“Many writers, journalists, and artists have recently been threatened, attacked or imprisoned by the Cuban authorities. These actions, which attempt to silence dissident voices, demonstrate that Cuba does not respect its obligations as a state that allows freedom of expression, artistic freedom, and the right to participate in cultural life.

On 19th July 2021, the Inter American Press Association (IAPA) called on the IACHR to grant precautionary measures to protect and safeguard three Cuban communications professionals who are at risk. The communicators in danger, as warned by the association, work with La Hora de Cuba: journalist Henry Constantín Ferreiro, director of the magazine and vice-president of IAPA’s Commission on Freedom of the Press and Information for Cuba, photojournalist Iris Mariño and designer Neife Rigau. All three were detained by authorities on 11th July 2021. They were released after ten days, reportedly following several interrogations and threats from authorities. However, the three communicators remain under house arrest and face charges of “public disorder” for covering the 11th July protests.

The Committee to Protect Journalists (CPJ) also condemned the detention and harassment of journalists in the context of the demonstrations. In Guantánamo province, journalists Niober García and Rolando García, both with the independent news agency Palenque Vision, were arrested. In the province of Matanzas, Orelvis Cabrera with Cubanet was arrested. As previously reported, Cubanet reporter and correspondent for the Spanish daily ABC, Camila Acosta, was also detained. CPJ also said authorities had intermittently blocked dozens of reporters from leaving their homes, including14yMedio reporter Luz Escobar and at least 26 reporters associated with press freedom organisation ICLEP.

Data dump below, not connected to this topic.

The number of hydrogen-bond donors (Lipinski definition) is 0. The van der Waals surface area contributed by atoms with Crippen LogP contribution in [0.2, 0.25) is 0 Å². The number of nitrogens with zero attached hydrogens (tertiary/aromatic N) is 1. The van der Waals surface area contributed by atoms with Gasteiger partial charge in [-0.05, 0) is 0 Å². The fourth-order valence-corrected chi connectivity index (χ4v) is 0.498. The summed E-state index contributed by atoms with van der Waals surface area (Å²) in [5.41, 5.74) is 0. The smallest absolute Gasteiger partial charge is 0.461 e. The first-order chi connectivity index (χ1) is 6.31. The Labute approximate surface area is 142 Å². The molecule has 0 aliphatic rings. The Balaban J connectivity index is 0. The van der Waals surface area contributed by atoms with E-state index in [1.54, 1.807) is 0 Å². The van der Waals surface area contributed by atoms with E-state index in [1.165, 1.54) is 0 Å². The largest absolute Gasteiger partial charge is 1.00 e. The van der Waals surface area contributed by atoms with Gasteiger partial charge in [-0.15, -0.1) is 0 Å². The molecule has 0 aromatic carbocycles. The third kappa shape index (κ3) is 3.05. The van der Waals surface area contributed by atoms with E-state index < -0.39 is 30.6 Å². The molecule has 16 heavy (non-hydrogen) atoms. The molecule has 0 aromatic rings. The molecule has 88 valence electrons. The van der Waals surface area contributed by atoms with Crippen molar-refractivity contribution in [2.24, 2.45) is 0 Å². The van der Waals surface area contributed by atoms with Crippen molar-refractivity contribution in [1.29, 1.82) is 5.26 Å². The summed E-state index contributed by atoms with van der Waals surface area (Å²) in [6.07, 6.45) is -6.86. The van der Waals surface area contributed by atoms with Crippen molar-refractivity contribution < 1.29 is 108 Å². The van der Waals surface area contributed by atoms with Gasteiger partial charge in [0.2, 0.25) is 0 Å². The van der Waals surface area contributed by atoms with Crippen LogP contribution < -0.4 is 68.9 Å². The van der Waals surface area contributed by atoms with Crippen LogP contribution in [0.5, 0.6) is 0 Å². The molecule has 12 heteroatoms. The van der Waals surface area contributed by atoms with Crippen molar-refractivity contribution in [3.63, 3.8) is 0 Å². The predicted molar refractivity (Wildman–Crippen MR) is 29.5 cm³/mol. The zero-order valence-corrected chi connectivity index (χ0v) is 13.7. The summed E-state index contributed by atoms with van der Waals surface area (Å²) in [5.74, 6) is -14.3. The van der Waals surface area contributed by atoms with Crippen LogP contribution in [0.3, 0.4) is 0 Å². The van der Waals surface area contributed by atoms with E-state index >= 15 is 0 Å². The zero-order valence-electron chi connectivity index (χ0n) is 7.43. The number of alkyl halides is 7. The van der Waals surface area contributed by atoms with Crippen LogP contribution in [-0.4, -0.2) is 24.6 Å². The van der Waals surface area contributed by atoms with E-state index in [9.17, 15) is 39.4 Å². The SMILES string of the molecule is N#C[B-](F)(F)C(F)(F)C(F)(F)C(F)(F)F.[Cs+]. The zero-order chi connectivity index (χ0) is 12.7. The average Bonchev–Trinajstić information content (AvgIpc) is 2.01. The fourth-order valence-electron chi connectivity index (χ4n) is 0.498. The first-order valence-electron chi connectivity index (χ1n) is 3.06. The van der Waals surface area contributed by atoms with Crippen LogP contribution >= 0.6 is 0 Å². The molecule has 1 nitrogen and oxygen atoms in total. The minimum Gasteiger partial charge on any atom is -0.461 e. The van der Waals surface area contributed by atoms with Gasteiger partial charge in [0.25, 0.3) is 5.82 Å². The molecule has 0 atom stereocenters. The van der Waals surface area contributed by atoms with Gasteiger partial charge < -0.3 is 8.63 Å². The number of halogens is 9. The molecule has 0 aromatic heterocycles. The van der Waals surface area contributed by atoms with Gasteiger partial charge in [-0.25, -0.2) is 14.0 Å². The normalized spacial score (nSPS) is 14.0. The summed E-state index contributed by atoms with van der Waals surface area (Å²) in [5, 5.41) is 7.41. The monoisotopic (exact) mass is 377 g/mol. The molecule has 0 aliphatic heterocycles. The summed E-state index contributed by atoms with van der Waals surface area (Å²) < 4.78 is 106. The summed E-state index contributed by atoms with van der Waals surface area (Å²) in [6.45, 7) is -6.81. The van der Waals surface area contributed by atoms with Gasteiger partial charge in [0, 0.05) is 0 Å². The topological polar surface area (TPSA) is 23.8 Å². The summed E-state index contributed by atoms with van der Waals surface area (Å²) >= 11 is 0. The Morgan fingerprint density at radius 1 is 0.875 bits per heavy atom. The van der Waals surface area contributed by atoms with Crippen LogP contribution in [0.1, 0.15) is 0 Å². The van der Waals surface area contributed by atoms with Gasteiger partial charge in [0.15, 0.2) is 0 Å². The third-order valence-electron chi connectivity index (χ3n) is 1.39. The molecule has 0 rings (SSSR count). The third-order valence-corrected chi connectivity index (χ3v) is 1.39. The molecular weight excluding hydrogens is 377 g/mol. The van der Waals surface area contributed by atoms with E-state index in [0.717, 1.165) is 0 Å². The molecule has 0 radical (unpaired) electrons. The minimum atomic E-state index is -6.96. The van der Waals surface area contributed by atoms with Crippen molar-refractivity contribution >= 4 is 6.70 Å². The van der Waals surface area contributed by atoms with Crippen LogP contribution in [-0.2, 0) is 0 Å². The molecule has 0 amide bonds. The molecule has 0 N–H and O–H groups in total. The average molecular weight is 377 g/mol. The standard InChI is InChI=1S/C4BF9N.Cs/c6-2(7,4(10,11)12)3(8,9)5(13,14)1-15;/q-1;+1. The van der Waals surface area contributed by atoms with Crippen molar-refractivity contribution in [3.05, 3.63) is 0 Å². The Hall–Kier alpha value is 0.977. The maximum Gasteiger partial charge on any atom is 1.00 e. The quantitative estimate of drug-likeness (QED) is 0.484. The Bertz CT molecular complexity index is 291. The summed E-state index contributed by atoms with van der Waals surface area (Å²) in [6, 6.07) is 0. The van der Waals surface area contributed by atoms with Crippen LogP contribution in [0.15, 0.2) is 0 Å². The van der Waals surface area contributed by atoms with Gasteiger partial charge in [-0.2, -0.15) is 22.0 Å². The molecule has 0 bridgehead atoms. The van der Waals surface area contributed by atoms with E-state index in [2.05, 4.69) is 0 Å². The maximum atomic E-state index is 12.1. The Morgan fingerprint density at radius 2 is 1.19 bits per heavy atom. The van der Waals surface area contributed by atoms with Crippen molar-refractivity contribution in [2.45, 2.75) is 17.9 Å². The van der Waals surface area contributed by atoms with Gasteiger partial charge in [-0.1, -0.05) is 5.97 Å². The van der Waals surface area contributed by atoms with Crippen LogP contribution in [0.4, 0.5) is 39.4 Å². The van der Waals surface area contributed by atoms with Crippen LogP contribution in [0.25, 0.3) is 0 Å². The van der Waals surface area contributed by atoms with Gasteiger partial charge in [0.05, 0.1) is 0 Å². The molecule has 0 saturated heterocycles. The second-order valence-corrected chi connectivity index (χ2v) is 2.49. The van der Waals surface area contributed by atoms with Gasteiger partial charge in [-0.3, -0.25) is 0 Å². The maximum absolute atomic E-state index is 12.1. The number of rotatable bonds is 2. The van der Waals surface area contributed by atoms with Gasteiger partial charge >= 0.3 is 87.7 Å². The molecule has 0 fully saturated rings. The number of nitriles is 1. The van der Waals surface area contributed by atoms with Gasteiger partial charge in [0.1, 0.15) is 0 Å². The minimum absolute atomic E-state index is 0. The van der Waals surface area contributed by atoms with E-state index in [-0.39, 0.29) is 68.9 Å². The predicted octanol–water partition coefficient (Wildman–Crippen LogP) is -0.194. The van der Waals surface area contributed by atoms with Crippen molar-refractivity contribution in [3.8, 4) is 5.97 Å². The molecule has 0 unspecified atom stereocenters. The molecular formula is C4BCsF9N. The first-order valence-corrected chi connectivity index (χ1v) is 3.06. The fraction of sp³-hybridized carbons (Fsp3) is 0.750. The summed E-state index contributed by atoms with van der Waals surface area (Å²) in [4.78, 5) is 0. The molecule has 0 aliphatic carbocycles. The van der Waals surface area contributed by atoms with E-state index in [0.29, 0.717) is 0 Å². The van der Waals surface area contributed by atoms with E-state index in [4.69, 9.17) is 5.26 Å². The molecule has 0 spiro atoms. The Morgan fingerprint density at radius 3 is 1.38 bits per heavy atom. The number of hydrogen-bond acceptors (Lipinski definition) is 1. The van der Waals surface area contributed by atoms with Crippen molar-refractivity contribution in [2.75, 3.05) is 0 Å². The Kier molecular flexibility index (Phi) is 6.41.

Internet monitoring organisations have also reported internet shutdowns in Cuba since the protests. Data from the Open Observatory of Network Interference (OONI) showed that on 11th July 2021 Cuban authorities were blocking WhatsApp, Telegram and Signal. The blocking continued throughout the following week. Data from Cloudflare showed disruption to internet traffic, including through the blocking of mobile connections. Internet disruptions were registered by Kentik on 17th July 2021 and by Netblocks on 27th July 2021. Social media platforms were also blocked around the demonstrations.